To be effective in organisations today, you must have a high level of workplace influence. Your title alone isn’t always enough to sway others, nor do you always have a formal position. So, what’s the best way to position yourself as an informal leader? How do you motivate colleagues to support your initiatives and adopt your ideas? How can you become a go-to person that others look to for guidance and expert advice?

What the Experts Say

Having workplace influence has “clear value,” says Dorie Clark, author of Entrepreneurial You. “You get more done and you advance the projects you care about and are responsible for,” which means “you’re more likely to be noticed, get promoted, and receive raises.” But gaining influence in the modern workplace is difficult, according to Nick Morgan, author of Power Cues. “It’s never been harder to influence others, because they’ve never been more distracted,” he says. “Information overload and the pace of our digital lives have [led to short attention spans].” And yet, “it’s more important than ever to be able to command influence, because of the increased pressure on getting results.” It all comes down to your approach. Here are some tips.

Build connections

It’s not quite a junior high school popularity contest, but “at a fundamental level, one of the reasons that people do things for you” — support your idea, or approve your budget — “is because they like you,” Clark says. You don’t have to be “the awesome-est person in the room” or make sure “everyone is blown away by your charisma.” You just need to have good rapport with your colleagues. This won’t translate directly into influence, of course, but it does “make it more likely that others will at least hear you out.” So, work on cultivating personal connections with your colleagues, and allow them to get to know you. “That way, they won’t impute negative intentions or motives to you.”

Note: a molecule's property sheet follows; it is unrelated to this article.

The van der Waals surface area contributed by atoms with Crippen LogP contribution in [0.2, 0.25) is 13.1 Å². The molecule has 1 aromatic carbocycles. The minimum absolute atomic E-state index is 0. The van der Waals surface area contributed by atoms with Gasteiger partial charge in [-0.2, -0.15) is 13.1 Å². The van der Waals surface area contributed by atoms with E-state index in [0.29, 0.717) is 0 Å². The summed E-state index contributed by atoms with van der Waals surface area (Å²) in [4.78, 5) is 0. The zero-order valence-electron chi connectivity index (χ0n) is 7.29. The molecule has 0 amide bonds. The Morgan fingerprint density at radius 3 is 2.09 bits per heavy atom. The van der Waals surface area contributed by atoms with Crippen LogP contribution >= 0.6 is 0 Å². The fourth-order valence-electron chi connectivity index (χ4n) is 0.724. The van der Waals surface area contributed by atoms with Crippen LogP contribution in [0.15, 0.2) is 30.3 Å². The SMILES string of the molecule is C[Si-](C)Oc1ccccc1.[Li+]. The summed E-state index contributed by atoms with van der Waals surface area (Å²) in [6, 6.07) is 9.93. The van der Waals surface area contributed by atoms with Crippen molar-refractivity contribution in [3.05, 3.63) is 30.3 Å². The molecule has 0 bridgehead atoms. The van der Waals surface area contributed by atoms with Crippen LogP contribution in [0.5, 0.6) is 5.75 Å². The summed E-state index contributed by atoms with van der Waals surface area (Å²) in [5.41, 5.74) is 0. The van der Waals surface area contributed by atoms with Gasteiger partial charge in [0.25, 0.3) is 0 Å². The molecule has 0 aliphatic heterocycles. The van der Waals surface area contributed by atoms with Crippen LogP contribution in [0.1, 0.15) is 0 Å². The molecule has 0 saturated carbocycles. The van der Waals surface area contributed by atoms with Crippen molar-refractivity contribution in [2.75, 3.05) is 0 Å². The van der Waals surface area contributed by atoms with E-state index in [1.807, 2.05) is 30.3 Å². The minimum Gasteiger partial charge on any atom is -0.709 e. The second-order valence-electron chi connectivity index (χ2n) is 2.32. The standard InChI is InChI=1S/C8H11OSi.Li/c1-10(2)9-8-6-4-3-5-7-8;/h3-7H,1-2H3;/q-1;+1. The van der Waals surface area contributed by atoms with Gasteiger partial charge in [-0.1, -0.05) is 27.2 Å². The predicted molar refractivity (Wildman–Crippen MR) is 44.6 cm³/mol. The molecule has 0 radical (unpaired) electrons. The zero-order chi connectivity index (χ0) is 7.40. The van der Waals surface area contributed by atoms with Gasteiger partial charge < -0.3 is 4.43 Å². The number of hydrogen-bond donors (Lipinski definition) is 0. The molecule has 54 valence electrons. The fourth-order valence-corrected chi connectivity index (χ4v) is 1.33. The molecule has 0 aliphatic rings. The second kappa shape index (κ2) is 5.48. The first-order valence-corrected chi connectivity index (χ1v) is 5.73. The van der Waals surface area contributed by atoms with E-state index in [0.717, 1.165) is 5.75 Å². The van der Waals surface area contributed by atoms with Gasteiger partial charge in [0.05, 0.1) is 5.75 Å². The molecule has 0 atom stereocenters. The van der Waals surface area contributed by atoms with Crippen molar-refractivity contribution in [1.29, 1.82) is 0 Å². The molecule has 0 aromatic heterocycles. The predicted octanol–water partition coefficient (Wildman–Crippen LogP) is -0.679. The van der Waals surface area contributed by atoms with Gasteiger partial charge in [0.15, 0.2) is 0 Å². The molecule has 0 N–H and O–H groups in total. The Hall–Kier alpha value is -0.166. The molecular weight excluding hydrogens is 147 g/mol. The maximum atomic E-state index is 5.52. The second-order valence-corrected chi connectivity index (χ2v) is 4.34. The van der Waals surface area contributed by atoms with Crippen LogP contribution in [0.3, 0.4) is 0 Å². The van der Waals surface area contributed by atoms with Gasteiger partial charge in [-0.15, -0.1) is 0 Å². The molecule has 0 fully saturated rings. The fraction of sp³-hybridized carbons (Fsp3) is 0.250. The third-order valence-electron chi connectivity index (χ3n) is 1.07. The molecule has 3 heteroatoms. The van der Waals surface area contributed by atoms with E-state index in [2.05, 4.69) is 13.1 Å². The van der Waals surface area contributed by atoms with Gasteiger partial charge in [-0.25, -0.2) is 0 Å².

Listen before you try to persuade

The best way to prime colleagues for backing you and your agenda is to make them feel heard. Start by giving them your undivided attention in one-on-one situations. “Most of us walk around with a running to-do list in our heads,” Morgan says, and it shows. We’re fidgety, preoccupied, or ready to reach for our phones. Instead, you should “practice the discipline of focus.” To do this, “turn your body toward the other person, freeze in place, and listen.” Clark agrees: “A big part of workplace resentment is people feeling disrespected and that their voices aren’t being heard.” So, ask colleagues for their perspectives and advice.